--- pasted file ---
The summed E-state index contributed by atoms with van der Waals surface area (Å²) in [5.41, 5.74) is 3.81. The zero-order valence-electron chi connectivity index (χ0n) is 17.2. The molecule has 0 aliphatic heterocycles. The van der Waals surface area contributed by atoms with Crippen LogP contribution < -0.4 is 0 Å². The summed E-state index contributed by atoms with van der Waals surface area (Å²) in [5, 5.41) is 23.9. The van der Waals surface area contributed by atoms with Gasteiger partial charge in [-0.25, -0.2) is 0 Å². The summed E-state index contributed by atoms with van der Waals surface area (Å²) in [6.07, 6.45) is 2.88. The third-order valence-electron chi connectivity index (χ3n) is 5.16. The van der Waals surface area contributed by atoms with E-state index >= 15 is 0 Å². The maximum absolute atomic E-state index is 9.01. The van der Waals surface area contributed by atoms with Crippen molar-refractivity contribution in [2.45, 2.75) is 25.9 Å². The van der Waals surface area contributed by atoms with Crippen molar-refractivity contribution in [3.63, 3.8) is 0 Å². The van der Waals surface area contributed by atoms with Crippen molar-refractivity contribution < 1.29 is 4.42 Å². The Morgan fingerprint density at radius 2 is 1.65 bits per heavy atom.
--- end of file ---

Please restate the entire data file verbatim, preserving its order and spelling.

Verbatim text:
The summed E-state index contributed by atoms with van der Waals surface area (Å²) in [5.41, 5.74) is 3.81. The zero-order valence-electron chi connectivity index (χ0n) is 17.2. The molecule has 0 aliphatic heterocycles. The van der Waals surface area contributed by atoms with Crippen LogP contribution < -0.4 is 0 Å². The summed E-state index contributed by atoms with van der Waals surface area (Å²) in [5, 5.41) is 23.9. The van der Waals surface area contributed by atoms with Gasteiger partial charge in [-0.25, -0.2) is 0 Å². The summed E-state index contributed by atoms with van der Waals surface area (Å²) in [6.07, 6.45) is 2.88. The third-order valence-electron chi connectivity index (χ3n) is 5.16. The van der Waals surface area contributed by atoms with E-state index >= 15 is 0 Å². The maximum absolute atomic E-state index is 9.01. The van der Waals surface area contributed by atoms with Crippen molar-refractivity contribution in [2.45, 2.75) is 25.9 Å². The van der Waals surface area contributed by atoms with Crippen molar-refractivity contribution in [3.63, 3.8) is 0 Å². The van der Waals surface area contributed by atoms with Crippen molar-refractivity contribution < 1.29 is 4.42 Å². The Morgan fingerprint density at radius 2 is 1.65 bits per heavy atom.